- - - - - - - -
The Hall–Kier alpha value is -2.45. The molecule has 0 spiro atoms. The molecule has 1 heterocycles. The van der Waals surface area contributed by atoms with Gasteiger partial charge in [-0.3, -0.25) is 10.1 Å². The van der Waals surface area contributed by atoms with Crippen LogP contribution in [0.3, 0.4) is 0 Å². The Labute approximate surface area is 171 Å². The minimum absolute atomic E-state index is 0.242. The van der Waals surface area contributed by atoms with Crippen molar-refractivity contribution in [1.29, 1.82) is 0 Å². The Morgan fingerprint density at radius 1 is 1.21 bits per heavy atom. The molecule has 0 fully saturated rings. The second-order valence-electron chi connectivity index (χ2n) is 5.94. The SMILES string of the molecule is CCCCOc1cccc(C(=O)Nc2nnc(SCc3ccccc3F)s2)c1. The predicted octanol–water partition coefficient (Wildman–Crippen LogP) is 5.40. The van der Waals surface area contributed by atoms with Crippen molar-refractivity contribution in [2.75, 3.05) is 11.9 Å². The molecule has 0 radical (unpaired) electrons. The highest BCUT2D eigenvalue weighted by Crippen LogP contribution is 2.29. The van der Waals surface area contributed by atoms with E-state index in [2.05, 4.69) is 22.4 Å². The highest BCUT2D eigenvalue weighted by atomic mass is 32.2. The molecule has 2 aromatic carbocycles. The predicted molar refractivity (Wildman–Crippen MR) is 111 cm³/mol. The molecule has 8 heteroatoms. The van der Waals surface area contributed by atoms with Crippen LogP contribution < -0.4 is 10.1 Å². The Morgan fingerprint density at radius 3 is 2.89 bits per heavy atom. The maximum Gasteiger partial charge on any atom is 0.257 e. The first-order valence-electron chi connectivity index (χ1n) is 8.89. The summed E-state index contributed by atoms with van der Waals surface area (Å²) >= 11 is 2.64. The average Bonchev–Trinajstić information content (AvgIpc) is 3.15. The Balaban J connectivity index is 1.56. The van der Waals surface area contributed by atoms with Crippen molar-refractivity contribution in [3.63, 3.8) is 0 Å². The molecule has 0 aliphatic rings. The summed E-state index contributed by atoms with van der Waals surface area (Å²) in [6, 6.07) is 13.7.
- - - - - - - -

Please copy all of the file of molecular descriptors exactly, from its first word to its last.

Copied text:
The Hall–Kier alpha value is -2.45. The molecule has 0 spiro atoms. The molecule has 1 heterocycles. The van der Waals surface area contributed by atoms with Gasteiger partial charge in [-0.3, -0.25) is 10.1 Å². The van der Waals surface area contributed by atoms with Crippen LogP contribution in [0.3, 0.4) is 0 Å². The Labute approximate surface area is 171 Å². The minimum absolute atomic E-state index is 0.242. The van der Waals surface area contributed by atoms with Crippen molar-refractivity contribution in [1.29, 1.82) is 0 Å². The Morgan fingerprint density at radius 1 is 1.21 bits per heavy atom. The molecule has 0 fully saturated rings. The second-order valence-electron chi connectivity index (χ2n) is 5.94. The SMILES string of the molecule is CCCCOc1cccc(C(=O)Nc2nnc(SCc3ccccc3F)s2)c1. The predicted octanol–water partition coefficient (Wildman–Crippen LogP) is 5.40. The van der Waals surface area contributed by atoms with Crippen molar-refractivity contribution in [2.75, 3.05) is 11.9 Å². The molecule has 0 radical (unpaired) electrons. The highest BCUT2D eigenvalue weighted by Crippen LogP contribution is 2.29. The van der Waals surface area contributed by atoms with E-state index in [2.05, 4.69) is 22.4 Å². The highest BCUT2D eigenvalue weighted by atomic mass is 32.2. The molecule has 2 aromatic carbocycles. The predicted molar refractivity (Wildman–Crippen MR) is 111 cm³/mol. The molecule has 8 heteroatoms. The van der Waals surface area contributed by atoms with Crippen LogP contribution < -0.4 is 10.1 Å². The Morgan fingerprint density at radius 3 is 2.89 bits per heavy atom. The maximum Gasteiger partial charge on any atom is 0.257 e. The first-order valence-electron chi connectivity index (χ1n) is 8.89. The summed E-state index contributed by atoms with van der Waals surface area (Å²) >= 11 is 2.64. The average Bonchev–Trinajstić information content (AvgIpc) is 3.15. The Balaban J connectivity index is 1.56. The van der Waals surface area contributed by atoms with Crippen molar-refractivity contribution in [3.63, 3.8) is 0 Å². The molecule has 0 aliphatic rings. The summed E-state index contributed by atoms with van der Waals surface area (Å²) in [6, 6.07) is 13.7.